Flashback Friday: Amazon Kindle, Generation One

Next Thursday marks the eighth anniversary of the Kindle Store and the original Kindle, and in anticipation of that anniversary I thought it would be fun to look back at how the Kindle has changed in the six generations spanning the original Kindle to the Paperwhite.


Starting with a clunky "so awkwardly ugly it's cute" design, the Kindle eventually morphed into the minimalist design we know and tolerate today.

And if you're wondering just how awkward the original design was, check out this video by CNet. Note the massive page turn buttons, the thumb-centric keyboard, the scroll wheel, and the dated menu design.

It really brings back memories, doesn't it?

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About Nate Hoffelder (11466 Articles)
Nate Hoffelder is the founder and editor of The Digital Reader: "I've been into reading ebooks since forever, but I only got my first ereader in July 2007. Everything quickly spiraled out of control from there. Before I started this blog in January 2010 I covered ebooks, ebook readers, and digital publishing for about 2 years as a part of MobileRead Forums. It's a great community, and being a member is a joy. But I thought I could make something out of how I covered the news for MobileRead, so I started this blog."

9 Comments on Flashback Friday: Amazon Kindle, Generation One

  1. Personally, I really liked much of the design of the first generation Kindle. I liked the wedge shape, the removable rubberized back, the feel of the page turn buttons, the keyboard. I didn’t really like the line selection mechanism, but today that would be replaced with the touch screen.

    I feel there was a reason that Amazon spent a bunch of years (my memory is saying 7?) in the initial build and design process for the Kindle and came out with what they did. Unfortunately for the design, it came out about the same time Apple unveiled the iPhone, and everybody went gaga over the Apple design. This is what I felt led Amazon to scrap all their earlier design and go with a more symmetrical “Apple” look for the Kindle 2.

    I miss being able to comfortably hold my Kindle (with or without a cover) without my hand cramping.

    • @ Frank

      I don’t think that the iPhone influenced the design so much as the original Kindle brought together several distinct design ideas that clashed in a fugly way. Chris is right in that it was designed in the absence of public testing which would have (to name one example) revealed that people would type with their fingers, and not their thumbs or that the large page turn buttons weren’t as useful as they would appear.

  2. The first model of anything is often the most unusual, because it contains things that do work and things that don’t work, without public testing from a predecessor to help sort out which is which. (Just look at the first-generation Nook, which had that little LED screen that entirely vanished from subsequent models.) After that, it gets refined and changed, and after a few years have gone by, the most recent version looks nothing at all like the original.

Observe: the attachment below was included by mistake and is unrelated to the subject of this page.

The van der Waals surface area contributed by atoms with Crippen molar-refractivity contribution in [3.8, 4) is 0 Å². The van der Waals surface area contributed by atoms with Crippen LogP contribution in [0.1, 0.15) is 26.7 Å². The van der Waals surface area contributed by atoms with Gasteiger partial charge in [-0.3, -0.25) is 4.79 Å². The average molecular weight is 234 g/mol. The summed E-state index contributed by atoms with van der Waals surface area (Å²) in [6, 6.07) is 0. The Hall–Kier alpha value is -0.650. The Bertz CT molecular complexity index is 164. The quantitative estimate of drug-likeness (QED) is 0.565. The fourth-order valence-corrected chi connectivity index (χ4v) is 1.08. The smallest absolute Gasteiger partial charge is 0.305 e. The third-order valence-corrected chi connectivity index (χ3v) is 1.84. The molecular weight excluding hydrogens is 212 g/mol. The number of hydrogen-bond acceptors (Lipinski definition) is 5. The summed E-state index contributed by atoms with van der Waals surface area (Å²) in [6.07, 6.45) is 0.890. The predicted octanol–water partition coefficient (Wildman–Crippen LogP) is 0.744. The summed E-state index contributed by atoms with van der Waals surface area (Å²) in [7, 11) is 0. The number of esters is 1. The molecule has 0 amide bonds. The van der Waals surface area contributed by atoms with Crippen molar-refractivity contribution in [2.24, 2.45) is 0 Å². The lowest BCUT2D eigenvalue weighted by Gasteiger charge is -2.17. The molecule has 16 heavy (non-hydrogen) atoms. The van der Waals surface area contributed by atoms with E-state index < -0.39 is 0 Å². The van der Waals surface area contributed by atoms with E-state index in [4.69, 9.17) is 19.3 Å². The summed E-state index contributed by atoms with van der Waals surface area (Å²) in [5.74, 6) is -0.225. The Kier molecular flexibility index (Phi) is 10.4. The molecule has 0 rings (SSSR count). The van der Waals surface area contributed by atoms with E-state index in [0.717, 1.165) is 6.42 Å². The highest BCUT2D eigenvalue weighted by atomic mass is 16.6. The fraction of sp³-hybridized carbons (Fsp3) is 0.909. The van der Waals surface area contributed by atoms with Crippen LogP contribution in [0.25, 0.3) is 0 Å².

In a way, it’s sad that one of the biggest ground-breaking principles of the Kindle went by the wayside–the free 3G wireless that you could use for web browsing–but it certainly served the purpose of adding to early adoption. By the time it went away, there was no longer any question that the Kindle was going to catch on in a big way.

  3. It’s still an option to get free Wi-Fi. At least it is on the paperwhite. It costs an extra $70 up front. The first kindle didn’t have an option to NOT pay for it, but you still paid for it upfront.

  4. Greg: You can’t use their free 3G for open web browsing anymore, except to a subset of a very few selected sites, such as Wikipedia. That means it’s no longer the big selling point it might once have been. (Of course, as anyone who fiddled with the current Kindle crop’s browser on Wi-Fi could tell you, it never was very good and still isn’t, but it was still a nifty gimmick that added to the appeal.) But then, by this point, there’s so much demand for the Kindle for other reasons that it’s no longer really needed.

  5. Now that the 6″ Kindle probably won’t see spectacular design changes anymore, it would be nice of Amazon to task its free designers with the preparation of a larger reading device for each anniversary for at least the next five years, starting with an 8″ device for the 8th anniversary.

  6. I can’t even express how excited I was to get the first Kindle, had to wait till almost the end of January 2008. To be able to carry multiple books on one device was spectacular. The first book I read on it was World without End by Ken Follett. I had recently finished lugging around the print version of his Pillars of the Earth, so the difference in weight was meaningful, as both are over 1000 pages. Before the advent of the Kindle, most of my fiction reading was from the library, but afterward there was a gradual shift to actually buying fiction books. Now I need the Kindle (and Kobo) for the larger print. So many people’s lives have been enhanced by the ability to read e-books as their vision changes, making it impossible for them to enjoy regular size print books. With a Kindle, everything can be in large print.

  7. Never owned the original Kindle, however, I did get the second generation. I have to say, the Kindle ereader is one of my all time favorite gadgets that I have owned.

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